The quack view of preventing breast cancer versus reality and Angelina Jolie
[Via Respectful Insolence]
I should have known it. I should have known that the reaction wouldn’t take very long. I should have known it based on prior history. The news story to which I am referring is, of course, the revelation yesterday in the New York Times editorial page by Angelina Jolie that she had decided to undergo prophylactic bilateral mastectomies (removal of both breasts) because she had learned that she was a BRCA gene mutation carrier, and the particular mutation that she apparently carried portended an 85% lifetime risk of breast cancer. The reaction to which I am referring is, of course, the same sort of despicable reaction that we see all the time from one of the crankiest of quackery-promoting quacks, Mike Adams, publisher of NaturalNews.com.
This is the first in a two parter, not strictly about the medical rationale behind Jolie’s decision (which I’ve had some discussions about), although there is some of that.
It deals with the ‘alternative’ medicine guys who decry the maiming of her body when it could have been saved if she had only listened to them and their snake oil dreams.
Some of the real danger from her public approach is the huge pushback from those selling their own non-reality based treatments. Reading what some of them have written – seeing how they get simple biology wrong – is quite scary.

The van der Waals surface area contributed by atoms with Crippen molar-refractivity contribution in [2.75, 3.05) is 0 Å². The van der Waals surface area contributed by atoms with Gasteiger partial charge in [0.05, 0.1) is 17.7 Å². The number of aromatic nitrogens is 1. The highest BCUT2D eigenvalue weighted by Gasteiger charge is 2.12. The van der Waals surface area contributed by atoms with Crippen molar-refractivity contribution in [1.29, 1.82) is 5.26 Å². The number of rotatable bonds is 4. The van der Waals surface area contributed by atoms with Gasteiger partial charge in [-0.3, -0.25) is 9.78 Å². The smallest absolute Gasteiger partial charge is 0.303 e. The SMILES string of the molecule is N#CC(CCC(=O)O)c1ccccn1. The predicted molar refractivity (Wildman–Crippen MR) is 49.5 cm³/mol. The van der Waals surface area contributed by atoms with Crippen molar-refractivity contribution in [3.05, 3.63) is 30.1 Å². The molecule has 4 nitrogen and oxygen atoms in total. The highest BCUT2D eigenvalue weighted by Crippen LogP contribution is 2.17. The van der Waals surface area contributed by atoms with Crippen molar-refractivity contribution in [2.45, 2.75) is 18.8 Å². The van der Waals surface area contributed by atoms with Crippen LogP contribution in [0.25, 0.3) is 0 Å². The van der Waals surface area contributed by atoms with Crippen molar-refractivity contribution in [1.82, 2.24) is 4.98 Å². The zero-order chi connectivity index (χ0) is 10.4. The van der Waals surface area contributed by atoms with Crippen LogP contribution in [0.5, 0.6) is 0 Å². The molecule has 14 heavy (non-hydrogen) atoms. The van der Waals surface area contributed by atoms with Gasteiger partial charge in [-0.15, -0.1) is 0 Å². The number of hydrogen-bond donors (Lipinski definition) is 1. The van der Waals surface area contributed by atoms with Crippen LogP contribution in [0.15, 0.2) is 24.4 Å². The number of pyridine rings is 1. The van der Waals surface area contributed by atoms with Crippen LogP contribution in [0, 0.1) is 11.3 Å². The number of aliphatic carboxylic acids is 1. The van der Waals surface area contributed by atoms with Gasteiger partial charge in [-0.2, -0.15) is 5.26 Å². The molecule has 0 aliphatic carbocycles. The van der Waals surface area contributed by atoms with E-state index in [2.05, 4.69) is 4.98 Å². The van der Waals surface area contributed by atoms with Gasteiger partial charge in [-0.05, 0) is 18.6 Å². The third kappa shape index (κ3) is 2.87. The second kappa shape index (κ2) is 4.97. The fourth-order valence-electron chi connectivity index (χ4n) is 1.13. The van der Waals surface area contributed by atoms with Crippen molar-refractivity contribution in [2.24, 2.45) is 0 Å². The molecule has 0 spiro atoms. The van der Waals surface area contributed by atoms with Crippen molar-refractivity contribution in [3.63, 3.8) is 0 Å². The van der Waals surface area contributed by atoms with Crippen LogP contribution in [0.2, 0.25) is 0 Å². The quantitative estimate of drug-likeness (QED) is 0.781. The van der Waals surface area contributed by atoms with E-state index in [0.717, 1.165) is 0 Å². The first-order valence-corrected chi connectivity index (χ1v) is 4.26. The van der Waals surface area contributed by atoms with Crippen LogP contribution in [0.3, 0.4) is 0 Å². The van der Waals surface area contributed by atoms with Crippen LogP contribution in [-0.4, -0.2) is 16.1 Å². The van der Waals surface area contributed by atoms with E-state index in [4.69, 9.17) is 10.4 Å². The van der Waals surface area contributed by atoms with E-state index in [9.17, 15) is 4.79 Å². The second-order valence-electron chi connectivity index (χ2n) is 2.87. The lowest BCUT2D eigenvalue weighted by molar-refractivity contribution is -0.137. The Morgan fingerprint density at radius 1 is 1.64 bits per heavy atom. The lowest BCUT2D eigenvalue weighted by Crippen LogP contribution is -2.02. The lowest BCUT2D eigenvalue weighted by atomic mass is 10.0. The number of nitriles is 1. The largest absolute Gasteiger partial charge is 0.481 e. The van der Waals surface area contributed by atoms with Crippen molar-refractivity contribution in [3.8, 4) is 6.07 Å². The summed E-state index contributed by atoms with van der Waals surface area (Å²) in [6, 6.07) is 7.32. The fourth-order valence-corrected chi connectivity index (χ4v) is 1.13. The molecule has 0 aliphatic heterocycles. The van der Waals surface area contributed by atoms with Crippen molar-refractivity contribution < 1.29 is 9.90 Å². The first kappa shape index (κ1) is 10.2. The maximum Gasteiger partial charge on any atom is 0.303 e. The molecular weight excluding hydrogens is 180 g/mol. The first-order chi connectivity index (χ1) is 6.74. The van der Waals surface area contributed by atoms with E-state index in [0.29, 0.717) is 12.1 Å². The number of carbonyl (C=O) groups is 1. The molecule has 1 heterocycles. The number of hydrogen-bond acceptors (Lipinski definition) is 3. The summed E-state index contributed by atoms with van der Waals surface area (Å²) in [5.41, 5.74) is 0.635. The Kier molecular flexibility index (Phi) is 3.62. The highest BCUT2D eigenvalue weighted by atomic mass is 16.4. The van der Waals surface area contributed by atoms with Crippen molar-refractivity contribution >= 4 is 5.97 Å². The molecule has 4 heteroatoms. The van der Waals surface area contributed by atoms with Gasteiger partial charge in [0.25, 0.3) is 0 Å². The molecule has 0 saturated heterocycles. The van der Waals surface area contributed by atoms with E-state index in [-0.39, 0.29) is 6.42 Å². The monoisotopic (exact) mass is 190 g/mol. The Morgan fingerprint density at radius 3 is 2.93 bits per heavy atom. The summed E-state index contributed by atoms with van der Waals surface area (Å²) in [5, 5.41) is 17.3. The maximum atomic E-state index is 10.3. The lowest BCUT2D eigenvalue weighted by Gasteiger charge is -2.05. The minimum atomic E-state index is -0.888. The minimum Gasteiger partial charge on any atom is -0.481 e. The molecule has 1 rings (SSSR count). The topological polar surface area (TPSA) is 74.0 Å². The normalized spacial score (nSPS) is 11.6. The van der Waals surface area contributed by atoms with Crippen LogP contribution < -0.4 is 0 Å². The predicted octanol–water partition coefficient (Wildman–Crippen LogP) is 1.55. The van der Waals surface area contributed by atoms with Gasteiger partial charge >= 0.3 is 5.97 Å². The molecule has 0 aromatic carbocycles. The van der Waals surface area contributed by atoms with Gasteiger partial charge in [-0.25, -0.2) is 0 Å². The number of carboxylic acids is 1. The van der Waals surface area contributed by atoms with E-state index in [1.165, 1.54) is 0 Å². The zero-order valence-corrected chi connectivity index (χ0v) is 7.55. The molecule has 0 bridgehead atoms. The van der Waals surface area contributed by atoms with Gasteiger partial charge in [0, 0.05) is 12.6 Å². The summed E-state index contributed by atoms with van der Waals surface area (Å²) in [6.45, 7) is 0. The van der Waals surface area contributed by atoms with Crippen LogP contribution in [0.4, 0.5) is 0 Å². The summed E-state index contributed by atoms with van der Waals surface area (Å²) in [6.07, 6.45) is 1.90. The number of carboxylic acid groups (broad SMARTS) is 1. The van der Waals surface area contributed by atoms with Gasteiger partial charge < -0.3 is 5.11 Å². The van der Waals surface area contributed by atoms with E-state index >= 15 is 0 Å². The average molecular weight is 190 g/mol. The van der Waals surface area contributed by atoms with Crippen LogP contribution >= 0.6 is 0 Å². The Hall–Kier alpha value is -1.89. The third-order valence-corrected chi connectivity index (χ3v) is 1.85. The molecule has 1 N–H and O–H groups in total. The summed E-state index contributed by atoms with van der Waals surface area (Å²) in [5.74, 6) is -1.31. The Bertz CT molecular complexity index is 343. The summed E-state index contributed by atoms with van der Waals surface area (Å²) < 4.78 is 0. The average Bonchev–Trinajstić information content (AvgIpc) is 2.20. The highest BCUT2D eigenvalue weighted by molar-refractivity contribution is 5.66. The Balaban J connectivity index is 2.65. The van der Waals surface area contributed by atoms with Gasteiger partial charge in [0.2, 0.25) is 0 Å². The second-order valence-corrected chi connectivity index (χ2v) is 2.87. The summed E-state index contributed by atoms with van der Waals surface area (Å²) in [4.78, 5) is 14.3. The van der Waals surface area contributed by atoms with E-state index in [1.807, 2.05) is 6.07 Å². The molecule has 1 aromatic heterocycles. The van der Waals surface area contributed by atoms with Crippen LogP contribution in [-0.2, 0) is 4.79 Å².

Having them jump out of the woodwork at this is not surprising at all. They have something to sell.
But the article highlights another problem – that many women are choosing preventative mastectomy even if they do not have a high risk for breast cancer, such as the BRCA1 mutation. From the NYT:
For women’s health advocates, the trend toward double mastectomies in women who do not have mutations is frustrating. Studies in the 1970s and 1980s proved that for many patients, lumpectomy was as safe as mastectomy, and the findings were seen as a victory for women.
Even so, there is increasing demand for mastectomy. Dr. Morrow says that she has often tried to talk patients out of it without success. Some imagine their risk of new or recurring cancer to be far higher than it really is. Others think that their breasts will match up better if both are removed and reconstructed.
Patients demanding surgeries they do not need seems to me to arise from the impreciseness of how we do medicine. Illness rates, drug effectiveness and much of the rates are based on statistics of populations. They say nothing about the real chance of an individual to get the disease or react to the medication.
In many ways health numbers are like the decay of a radioactive material. We know with exact precision what the half life of such an element is. In X amount of time, half the molecules will have decayed. But we have little idea of which specific molecule will. we could look at one and it might decay faster than the half-life or slower.
Our numbers only work for the group not for the individual. I believe as we gain more data, information and knowledge about an individuals personal health – genomic, metabolomic, miRNA, etc. – we may get a clearer picture.
Until then, I expect to see even more confusion with women who really do not need the surgery demanding it from doctors and medical snake oil sellers telling women who might need the surgery that they have a miracle herbal/lifestyle cure.